Maybe this is just me, but if this ends up in court, I would want to claim that I was just a "good German" (following orders given to me by my evil employer but took no actions of my own without orders). Your trying to pull together a formal conspiracy document supported a bribe (a.k.a. severance) pretty much trashes any and all possible defenses you have if/when this go south.

            Maybe you should talk to an attorney before digging this hole any deeper.
            "Reality is that which, when you stop believing in it, doesn't go away".
            Philip K. **** (1928-1982)

            Comment


            • #7
              The way you wrote your post, I am assuming you have not seen your severance agreement yet.

              There is a clause in my company's standard severance agreement that states the ee warrants that he has no knowledge of the Company's violation of any law. There is nothing that says the ee will not report a violation of the law, just that he has no knowledge of law-breaking.

              I'd read whatever they give you very carefully. You do not want to sign that if you have knowledge, proof, etc. and actually plan to report them.

              The section that discusses the concept of "mutual confidentiality" in our company's agreements typically applies to the contents of the severance agreement. Amounts paid & for how long, details of the separation, etc. You agree not to tell the world how much they paid you to leave, and they agree not to tell the world that you were pushed out the door. You both agree not to talk badly about each other, and in our clause that is referring to potential employment references or media requests. That kind of thing. They reference both the employer and the employee. If whatever they give you doesn't have that kind of treatment, I'd be surprised, but just add in the pertinent words. If it says "Employee agrees not to disparage the company" - you can suggest they edit it to read "Both parties agree not to disparage each other."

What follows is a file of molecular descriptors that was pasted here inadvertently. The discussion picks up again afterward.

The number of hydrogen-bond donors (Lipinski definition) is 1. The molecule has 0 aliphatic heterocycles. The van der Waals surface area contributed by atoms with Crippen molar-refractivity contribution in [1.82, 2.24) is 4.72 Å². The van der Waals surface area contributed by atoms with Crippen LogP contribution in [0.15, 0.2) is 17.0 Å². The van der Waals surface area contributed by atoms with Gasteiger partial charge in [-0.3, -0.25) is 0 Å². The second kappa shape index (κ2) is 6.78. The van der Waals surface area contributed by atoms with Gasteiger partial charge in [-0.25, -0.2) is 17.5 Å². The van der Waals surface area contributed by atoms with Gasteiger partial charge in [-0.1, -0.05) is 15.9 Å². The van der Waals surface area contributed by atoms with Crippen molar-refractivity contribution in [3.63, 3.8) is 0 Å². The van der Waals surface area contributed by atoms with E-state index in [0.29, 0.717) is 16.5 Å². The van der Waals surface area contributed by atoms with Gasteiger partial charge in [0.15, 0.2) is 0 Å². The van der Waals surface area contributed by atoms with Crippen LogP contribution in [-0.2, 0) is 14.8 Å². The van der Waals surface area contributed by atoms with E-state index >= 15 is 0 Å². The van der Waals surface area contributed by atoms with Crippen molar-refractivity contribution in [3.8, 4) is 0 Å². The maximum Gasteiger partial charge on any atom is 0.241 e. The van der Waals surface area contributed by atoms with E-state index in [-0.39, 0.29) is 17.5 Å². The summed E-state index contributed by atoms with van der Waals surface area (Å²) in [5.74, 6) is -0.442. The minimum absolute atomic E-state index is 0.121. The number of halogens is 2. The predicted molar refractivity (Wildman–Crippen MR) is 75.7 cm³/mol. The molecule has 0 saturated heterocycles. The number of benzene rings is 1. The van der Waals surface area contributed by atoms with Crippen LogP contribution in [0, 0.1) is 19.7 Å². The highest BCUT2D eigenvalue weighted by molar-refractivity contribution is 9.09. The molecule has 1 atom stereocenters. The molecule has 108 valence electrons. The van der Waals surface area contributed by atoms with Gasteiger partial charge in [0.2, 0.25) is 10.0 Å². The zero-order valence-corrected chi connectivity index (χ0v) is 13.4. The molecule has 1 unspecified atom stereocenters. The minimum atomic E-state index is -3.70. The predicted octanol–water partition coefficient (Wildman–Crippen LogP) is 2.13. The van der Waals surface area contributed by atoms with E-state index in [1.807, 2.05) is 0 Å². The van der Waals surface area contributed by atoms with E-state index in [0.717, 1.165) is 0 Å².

Comment


              • #8
                Thank you all for taking your time to comment about my issue, with my very special thanks going to J.J. Brown for an answer I vote the most helpful. It was interesting for me to hear, that your company J.J. Brown typically does incorporate the concept of "mutual confidentiality" in its severance agreements. It is also interesting to know that you'd be surprised if my employer wouldn't include that kind of treatment - as I was surprised myself. It is understandable to me, that in a first draft of a severance agreement my employer would present a confidentiality clause most advantageous for him. Following your suggestion I'm asking my employer to make the confidentiality clause mutual.

                J.J. Brown, do you think that a typical separation agreement does include statements about information provided to EDD (unemployment benefits) and future employers asking for references? My separation agreement in its current version ignores such issues.

                I'm looking for a severance agreement fair for both sides and within common business practice - which I'm not familiar with being in such a situation the very first time.

                Comment


                • #9
                  The standard agreement that our company uses says that in response to inquiries from prospective employers, the company will provide name rank & serial number. That's it.

                  The agreement also states that the ee resigned (and that way they can say to the world and prospective employers that they resigned and weren't fired), but we verbally tell them in the termination meeting that we won't fight unemployment claims. There is nothing in the agreement about this distinction, and we do not require a written resignation letter that can later be used against them (which I've seen mentioned in plenty of horror stories on this board).

                  If you think you need the ability to file unemployment commemorated in your severance agreement because otherwise they'll fight it, you should ask for it to be included.

                  Comment


                  • #10
                    JJ Brown is correct. Except, any clause in a severance agreement that prohibited the individual from filing for unemployment would be unenforceable.
                    I don't respond to Private Messages unless the moderator specifically refers you to me for that purpose. Thank you.

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                    • #11
                      Agree, they can't make an employee waive their right to filing for UI.
                      Too often we underestimate the power of a touch, a smile, a kind word, a listening ear, an honest compliment, or the smallest act of caring, all of which have the potential to turn a life around. Leo Buscaglia

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                      Comment